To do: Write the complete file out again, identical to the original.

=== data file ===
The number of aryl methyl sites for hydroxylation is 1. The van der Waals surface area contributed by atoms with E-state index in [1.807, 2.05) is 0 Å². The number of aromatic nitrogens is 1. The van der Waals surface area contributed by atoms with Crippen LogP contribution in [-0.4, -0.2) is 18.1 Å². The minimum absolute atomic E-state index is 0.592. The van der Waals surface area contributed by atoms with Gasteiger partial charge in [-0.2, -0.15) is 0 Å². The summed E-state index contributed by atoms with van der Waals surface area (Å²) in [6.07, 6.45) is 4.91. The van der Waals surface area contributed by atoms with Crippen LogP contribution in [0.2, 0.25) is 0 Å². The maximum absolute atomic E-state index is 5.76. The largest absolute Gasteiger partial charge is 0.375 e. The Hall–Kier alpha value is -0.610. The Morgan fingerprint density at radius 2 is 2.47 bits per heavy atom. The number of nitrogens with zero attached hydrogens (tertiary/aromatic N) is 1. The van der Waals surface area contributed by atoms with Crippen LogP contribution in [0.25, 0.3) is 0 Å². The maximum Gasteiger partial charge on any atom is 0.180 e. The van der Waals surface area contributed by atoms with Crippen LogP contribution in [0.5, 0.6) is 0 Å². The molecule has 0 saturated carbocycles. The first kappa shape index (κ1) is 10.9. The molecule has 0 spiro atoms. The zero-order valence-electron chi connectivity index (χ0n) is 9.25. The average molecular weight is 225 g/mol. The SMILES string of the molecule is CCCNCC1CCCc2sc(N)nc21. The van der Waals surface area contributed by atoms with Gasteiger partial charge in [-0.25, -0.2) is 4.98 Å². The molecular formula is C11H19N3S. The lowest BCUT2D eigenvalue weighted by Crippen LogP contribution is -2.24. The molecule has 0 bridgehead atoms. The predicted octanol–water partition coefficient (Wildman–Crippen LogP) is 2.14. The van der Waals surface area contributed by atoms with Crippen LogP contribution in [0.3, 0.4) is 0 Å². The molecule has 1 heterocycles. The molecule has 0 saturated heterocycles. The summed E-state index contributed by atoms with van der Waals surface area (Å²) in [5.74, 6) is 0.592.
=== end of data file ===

The number of aryl methyl sites for hydroxylation is 1. The van der Waals surface area contributed by atoms with E-state index in [1.807, 2.05) is 0 Å². The number of aromatic nitrogens is 1. The van der Waals surface area contributed by atoms with Crippen LogP contribution in [-0.4, -0.2) is 18.1 Å². The minimum absolute atomic E-state index is 0.592. The van der Waals surface area contributed by atoms with Gasteiger partial charge in [-0.2, -0.15) is 0 Å². The summed E-state index contributed by atoms with van der Waals surface area (Å²) in [6.07, 6.45) is 4.91. The van der Waals surface area contributed by atoms with Crippen LogP contribution in [0.2, 0.25) is 0 Å². The maximum absolute atomic E-state index is 5.76. The largest absolute Gasteiger partial charge is 0.375 e. The Hall–Kier alpha value is -0.610. The Morgan fingerprint density at radius 2 is 2.47 bits per heavy atom. The number of nitrogens with zero attached hydrogens (tertiary/aromatic N) is 1. The van der Waals surface area contributed by atoms with Crippen LogP contribution in [0.25, 0.3) is 0 Å². The maximum Gasteiger partial charge on any atom is 0.180 e. The van der Waals surface area contributed by atoms with Crippen LogP contribution in [0.5, 0.6) is 0 Å². The molecule has 0 saturated carbocycles. The first kappa shape index (κ1) is 10.9. The molecule has 0 spiro atoms. The zero-order valence-electron chi connectivity index (χ0n) is 9.25. The average molecular weight is 225 g/mol. The SMILES string of the molecule is CCCNCC1CCCc2sc(N)nc21. The van der Waals surface area contributed by atoms with Gasteiger partial charge in [-0.25, -0.2) is 4.98 Å². The molecular formula is C11H19N3S. The lowest BCUT2D eigenvalue weighted by Crippen LogP contribution is -2.24. The molecule has 0 bridgehead atoms. The predicted octanol–water partition coefficient (Wildman–Crippen LogP) is 2.14. The van der Waals surface area contributed by atoms with Crippen LogP contribution in [0.3, 0.4) is 0 Å². The molecule has 1 heterocycles. The molecule has 0 saturated heterocycles. The summed E-state index contributed by atoms with van der Waals surface area (Å²) in [5.74, 6) is 0.592.